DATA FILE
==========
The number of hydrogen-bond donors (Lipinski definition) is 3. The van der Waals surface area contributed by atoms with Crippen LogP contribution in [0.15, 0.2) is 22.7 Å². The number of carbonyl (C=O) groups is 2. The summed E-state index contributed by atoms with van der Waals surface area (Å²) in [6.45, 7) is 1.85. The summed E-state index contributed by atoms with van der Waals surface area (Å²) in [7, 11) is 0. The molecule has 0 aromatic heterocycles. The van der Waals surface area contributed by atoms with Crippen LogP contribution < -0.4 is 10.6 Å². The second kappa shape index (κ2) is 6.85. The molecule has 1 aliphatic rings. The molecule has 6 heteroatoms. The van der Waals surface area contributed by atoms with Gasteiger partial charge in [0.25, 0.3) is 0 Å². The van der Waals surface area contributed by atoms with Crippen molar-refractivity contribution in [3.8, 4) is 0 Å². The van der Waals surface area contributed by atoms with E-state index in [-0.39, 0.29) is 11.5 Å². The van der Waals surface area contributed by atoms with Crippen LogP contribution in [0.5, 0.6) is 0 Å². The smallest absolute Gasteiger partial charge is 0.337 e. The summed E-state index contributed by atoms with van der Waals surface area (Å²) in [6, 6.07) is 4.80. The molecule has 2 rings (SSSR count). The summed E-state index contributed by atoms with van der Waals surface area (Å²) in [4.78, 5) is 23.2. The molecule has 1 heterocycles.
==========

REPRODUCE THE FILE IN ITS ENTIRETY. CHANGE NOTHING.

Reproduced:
The number of hydrogen-bond donors (Lipinski definition) is 3. The van der Waals surface area contributed by atoms with Crippen LogP contribution in [0.15, 0.2) is 22.7 Å². The number of carbonyl (C=O) groups is 2. The summed E-state index contributed by atoms with van der Waals surface area (Å²) in [6.45, 7) is 1.85. The summed E-state index contributed by atoms with van der Waals surface area (Å²) in [7, 11) is 0. The molecule has 0 aromatic heterocycles. The van der Waals surface area contributed by atoms with Crippen LogP contribution < -0.4 is 10.6 Å². The second kappa shape index (κ2) is 6.85. The molecule has 1 aliphatic rings. The molecule has 6 heteroatoms. The van der Waals surface area contributed by atoms with Gasteiger partial charge in [0.25, 0.3) is 0 Å². The van der Waals surface area contributed by atoms with Crippen molar-refractivity contribution in [3.8, 4) is 0 Å². The van der Waals surface area contributed by atoms with E-state index in [-0.39, 0.29) is 11.5 Å². The van der Waals surface area contributed by atoms with Crippen LogP contribution in [0.5, 0.6) is 0 Å². The smallest absolute Gasteiger partial charge is 0.337 e. The summed E-state index contributed by atoms with van der Waals surface area (Å²) in [6, 6.07) is 4.80. The molecule has 2 rings (SSSR count). The summed E-state index contributed by atoms with van der Waals surface area (Å²) in [4.78, 5) is 23.2. The molecule has 1 heterocycles.